Natural error patterns enable transfer of motor learning to novel contexts

Johns Hopkins Medicine, Baltimore, Maryland, United States
Journal of Neurophysiology (Impact Factor: 3.04). 09/2011; 107(1):346-56. DOI: 10.1152/jn.00570.2011
Source: PubMed

ABSTRACT Successful behavior demands motor learning to be transferable in some cases (e.g., adjusting walking patterns as we develop and age) and context specific in others (e.g., learning to walk in high heels). Here we investigated differences in motor learning transfer in people learning a new walking pattern on a split-belt treadmill, where the legs move at different speeds. We hypothesized that transfer of the newly acquired walking pattern on the treadmill to natural over ground walking might depend on the pattern of errors experienced during learning. Error patterns within a person's natural range might be experienced as endogenous (i.e., produced by the body), encouraging general adjustments that transfer across contexts. On the other hand, larger errors might be experienced as exogenous (i.e., produced by the environment), indicating unusual conditions requiring context-specific learning. To test this, we manipulated the distribution of errors experienced during learning to lie either within or outside the normal distribution of walking errors. We found that restriction of errors to the natural range produced transfer of the new walking pattern from the treadmill to natural walking off the treadmill, while larger errors prevented transfer. This result helps explain how transfer of motor learning is controlled, and it offers an important strategy for clinical rehabilitation, where transfer of motor learning to other contexts is essential.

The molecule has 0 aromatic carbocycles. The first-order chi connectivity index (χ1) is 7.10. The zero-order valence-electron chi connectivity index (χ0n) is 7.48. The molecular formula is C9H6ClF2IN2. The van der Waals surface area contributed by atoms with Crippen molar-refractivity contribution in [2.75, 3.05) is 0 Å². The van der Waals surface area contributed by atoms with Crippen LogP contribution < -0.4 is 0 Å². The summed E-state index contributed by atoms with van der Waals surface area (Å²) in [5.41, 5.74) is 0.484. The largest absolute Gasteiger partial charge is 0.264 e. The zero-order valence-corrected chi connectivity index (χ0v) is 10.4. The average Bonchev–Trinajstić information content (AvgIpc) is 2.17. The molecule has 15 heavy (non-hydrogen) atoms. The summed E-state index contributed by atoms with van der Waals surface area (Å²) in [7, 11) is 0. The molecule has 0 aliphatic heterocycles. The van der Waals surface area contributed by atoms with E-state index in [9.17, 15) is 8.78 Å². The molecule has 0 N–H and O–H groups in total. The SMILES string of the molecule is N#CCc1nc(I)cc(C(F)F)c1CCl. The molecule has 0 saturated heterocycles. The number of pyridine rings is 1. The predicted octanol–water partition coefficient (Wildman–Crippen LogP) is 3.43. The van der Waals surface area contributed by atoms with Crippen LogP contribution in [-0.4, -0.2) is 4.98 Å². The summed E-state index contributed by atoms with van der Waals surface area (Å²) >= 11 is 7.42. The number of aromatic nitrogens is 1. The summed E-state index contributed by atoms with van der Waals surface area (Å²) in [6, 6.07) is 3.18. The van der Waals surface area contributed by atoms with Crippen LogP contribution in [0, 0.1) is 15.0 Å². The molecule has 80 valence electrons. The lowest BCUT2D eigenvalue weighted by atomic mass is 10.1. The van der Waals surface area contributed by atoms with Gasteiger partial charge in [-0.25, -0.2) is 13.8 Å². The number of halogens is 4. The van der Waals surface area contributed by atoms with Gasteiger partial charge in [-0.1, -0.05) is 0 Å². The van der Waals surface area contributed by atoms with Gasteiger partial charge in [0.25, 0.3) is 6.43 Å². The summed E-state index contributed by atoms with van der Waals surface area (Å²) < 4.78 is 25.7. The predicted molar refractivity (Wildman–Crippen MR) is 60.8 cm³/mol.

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Available from: Gelsy Torres-Oviedo, May 20, 2015
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    • "Historically it has been assumed that large movement errors and increased practice difficulty, characteristics of sudden training, facilitate motor learning (Christina & Bjork, 1991; Schmidt & Bjork, 1992; Wolpert & Ghahramani, 2000). However, gradual training has been shown to improve or preserve the adaptation to, and retention or generalization of, novel motor skills when compared to sudden training (Kagerer, Contreras-Vidal, & Stelmach, 1997; Klassen, Tong, & Flanagan, 2005; Kluzik, Diedrichsen, Shadmehr, & Bastian, 2008; Malfait & Ostry, 2004; Torres-Oviedo & Bastian, 2012). Several studies suggest that the efficacy of gradual training may be due to subthreshold increments that reduce awareness of the changes taking place and the contribution of conscious adjustments during training (Criscimagna-Hemminger et al., 2010; Hatada, Rossetti, & Miall, 2006). "
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    ABSTRACT: ABSTRACT The cognitive demand required for a range of locomotor tasks has been described for a variety of populations. However, the effect of different training strategies on the cognitive demand required while learning novel locomotor tasks is not well understood and may inform physical rehabilitation. The authors examined whether two training strategies, gradual and sudden training, influenced the cognitive demand required while practicing a novel locomotor task, asymmetric split-belt treadmill walking. Simple reaction times and whole-body kinematics were recorded throughout practice. Gradual training resulted in significantly lower reaction times during much of training, suggesting that gradual training is less cognitively demanding than sudden training, possibly due to a reduction in error feedback or movement planning demands.
    Journal of Motor Behavior 08/2013; DOI:10.1080/00222895.2013.815151 · 1.41 Impact Factor